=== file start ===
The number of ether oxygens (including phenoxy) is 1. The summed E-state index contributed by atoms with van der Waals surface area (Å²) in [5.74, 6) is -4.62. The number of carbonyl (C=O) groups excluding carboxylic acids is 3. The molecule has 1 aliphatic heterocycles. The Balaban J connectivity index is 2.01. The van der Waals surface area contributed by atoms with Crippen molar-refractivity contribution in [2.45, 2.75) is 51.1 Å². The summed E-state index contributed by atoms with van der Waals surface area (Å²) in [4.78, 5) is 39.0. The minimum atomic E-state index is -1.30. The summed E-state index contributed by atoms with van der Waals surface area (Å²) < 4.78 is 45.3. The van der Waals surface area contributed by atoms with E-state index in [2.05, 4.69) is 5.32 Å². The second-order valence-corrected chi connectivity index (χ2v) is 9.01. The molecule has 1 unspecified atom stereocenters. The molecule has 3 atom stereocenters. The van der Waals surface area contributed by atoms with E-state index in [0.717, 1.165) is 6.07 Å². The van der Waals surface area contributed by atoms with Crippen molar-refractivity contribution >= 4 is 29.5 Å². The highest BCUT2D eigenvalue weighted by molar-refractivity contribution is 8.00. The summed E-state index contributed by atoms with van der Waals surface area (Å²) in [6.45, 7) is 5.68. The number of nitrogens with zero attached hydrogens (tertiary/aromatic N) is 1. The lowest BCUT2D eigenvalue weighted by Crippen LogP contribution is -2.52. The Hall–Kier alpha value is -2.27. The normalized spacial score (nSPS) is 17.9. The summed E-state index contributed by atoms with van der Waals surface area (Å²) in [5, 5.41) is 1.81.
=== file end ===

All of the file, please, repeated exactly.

The number of ether oxygens (including phenoxy) is 1. The summed E-state index contributed by atoms with van der Waals surface area (Å²) in [5.74, 6) is -4.62. The number of carbonyl (C=O) groups excluding carboxylic acids is 3. The molecule has 1 aliphatic heterocycles. The Balaban J connectivity index is 2.01. The van der Waals surface area contributed by atoms with Crippen molar-refractivity contribution in [2.45, 2.75) is 51.1 Å². The summed E-state index contributed by atoms with van der Waals surface area (Å²) in [4.78, 5) is 39.0. The minimum atomic E-state index is -1.30. The summed E-state index contributed by atoms with van der Waals surface area (Å²) < 4.78 is 45.3. The van der Waals surface area contributed by atoms with E-state index in [2.05, 4.69) is 5.32 Å². The second-order valence-corrected chi connectivity index (χ2v) is 9.01. The molecule has 1 unspecified atom stereocenters. The molecule has 3 atom stereocenters. The van der Waals surface area contributed by atoms with E-state index in [0.717, 1.165) is 6.07 Å². The van der Waals surface area contributed by atoms with Crippen molar-refractivity contribution >= 4 is 29.5 Å². The highest BCUT2D eigenvalue weighted by molar-refractivity contribution is 8.00. The summed E-state index contributed by atoms with van der Waals surface area (Å²) in [6.45, 7) is 5.68. The number of nitrogens with zero attached hydrogens (tertiary/aromatic N) is 1. The lowest BCUT2D eigenvalue weighted by Crippen LogP contribution is -2.52. The Hall–Kier alpha value is -2.27. The normalized spacial score (nSPS) is 17.9. The summed E-state index contributed by atoms with van der Waals surface area (Å²) in [5, 5.41) is 1.81.